Memorial Day Weekend

Arlington National Cemetary
Arlington National Cemetary (Photo credit: Wikipedia)

Memorial Day is tomorrow. Unfortunately, for me, the most significant aspect of this weekend and the preceding week leading up to it is that it is one of the weekends of horror. I have been working 10-12 hours every day this week, including today.

Memorial Day first started to be observed after the Civil War. That war was the bloodiest in American history and the casualties of that war were unprecedented. The number of killed and wounded in the three previous declared wars, the War of Independence, the War of 1812, and the Mexican War, were insignificant compared to the slaughter house that the Civil War became. After the war people in both the North and South began to commemorate the soldiers who died for their country. The date of this commemoration varied throughout the country until it settled on May 30.

In 1968, Congress passed the Uniform Holidays Bill. This law moved the dates of four holidays, including Memorial Day, to the nearest Monday in order to create three-day weekends. This, I think, was unfortunate. I believe that converting the day on which we honor our fallen heroes into a long weekend tends to diminish the significance of this day. It becomes no more that day to take off work and for businesses to have sales. There should be more to Memorial Day.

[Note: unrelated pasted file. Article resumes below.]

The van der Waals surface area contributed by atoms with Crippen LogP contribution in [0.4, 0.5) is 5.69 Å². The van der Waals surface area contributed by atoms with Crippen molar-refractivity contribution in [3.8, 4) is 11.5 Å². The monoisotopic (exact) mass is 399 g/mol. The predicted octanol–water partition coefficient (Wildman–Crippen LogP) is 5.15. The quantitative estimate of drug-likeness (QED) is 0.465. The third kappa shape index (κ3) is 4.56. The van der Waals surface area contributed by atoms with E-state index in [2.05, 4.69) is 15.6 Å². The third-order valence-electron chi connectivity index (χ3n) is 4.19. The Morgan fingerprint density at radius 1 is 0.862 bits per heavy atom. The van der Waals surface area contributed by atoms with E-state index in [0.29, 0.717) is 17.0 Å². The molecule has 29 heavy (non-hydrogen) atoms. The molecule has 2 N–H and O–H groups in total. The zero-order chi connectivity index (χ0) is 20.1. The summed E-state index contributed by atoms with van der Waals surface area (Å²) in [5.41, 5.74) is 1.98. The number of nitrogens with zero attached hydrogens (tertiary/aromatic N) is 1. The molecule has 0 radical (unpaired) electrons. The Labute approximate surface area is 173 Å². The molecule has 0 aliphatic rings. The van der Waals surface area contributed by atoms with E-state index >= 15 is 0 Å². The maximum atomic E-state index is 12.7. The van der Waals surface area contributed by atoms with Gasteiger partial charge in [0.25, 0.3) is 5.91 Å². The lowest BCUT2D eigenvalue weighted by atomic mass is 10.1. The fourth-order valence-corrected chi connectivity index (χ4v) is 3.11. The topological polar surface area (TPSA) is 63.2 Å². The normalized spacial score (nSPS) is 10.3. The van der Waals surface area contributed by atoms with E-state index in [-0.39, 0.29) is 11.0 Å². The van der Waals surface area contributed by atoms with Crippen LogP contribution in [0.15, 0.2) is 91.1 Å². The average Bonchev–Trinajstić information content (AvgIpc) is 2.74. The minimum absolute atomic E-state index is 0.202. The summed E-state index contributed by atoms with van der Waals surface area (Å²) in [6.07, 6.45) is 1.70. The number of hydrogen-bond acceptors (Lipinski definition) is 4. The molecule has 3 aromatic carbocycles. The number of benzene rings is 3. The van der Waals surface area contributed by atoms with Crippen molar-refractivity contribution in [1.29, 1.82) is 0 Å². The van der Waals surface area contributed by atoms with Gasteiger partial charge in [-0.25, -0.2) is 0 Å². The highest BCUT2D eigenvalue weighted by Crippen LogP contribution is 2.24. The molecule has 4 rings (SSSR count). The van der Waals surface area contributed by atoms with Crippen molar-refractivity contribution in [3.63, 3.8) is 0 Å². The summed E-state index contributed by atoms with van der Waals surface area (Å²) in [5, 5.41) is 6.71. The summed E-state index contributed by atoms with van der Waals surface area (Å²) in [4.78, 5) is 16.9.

5 thoughts on “Memorial Day Weekend”

  1. I’ve noticed that Americans in general aren’t as serious about honouring their heroes, and I really don’t know why. In Israel on Yom HaZikaron and Yom HaShoah, the air raid sirens sound and the whole country comes to a halt for several minutes. Even on the major highways, everyone stops their cars, and most get out and stand silently at attention.

    In Canada, November 11th is Remembrance Day, commemorating the end of WWI and all Canadians who fought and died for freedom around the world. At the eleventh hour of the eleventh day of the eleventh month, radio stations and every local TV station has two minutes of silence. Many people watch the Remembrance Day ceremony held at Parliament, either in person or on TV, many others go to one of dozens or even hundreds of ceremonies throughout their city, in schools, churches, legions, military bases, convention centres.

    While I know the right wing base is generally better, it seems to me that the average American really doesn’t honour their heroes in the way they deserve.

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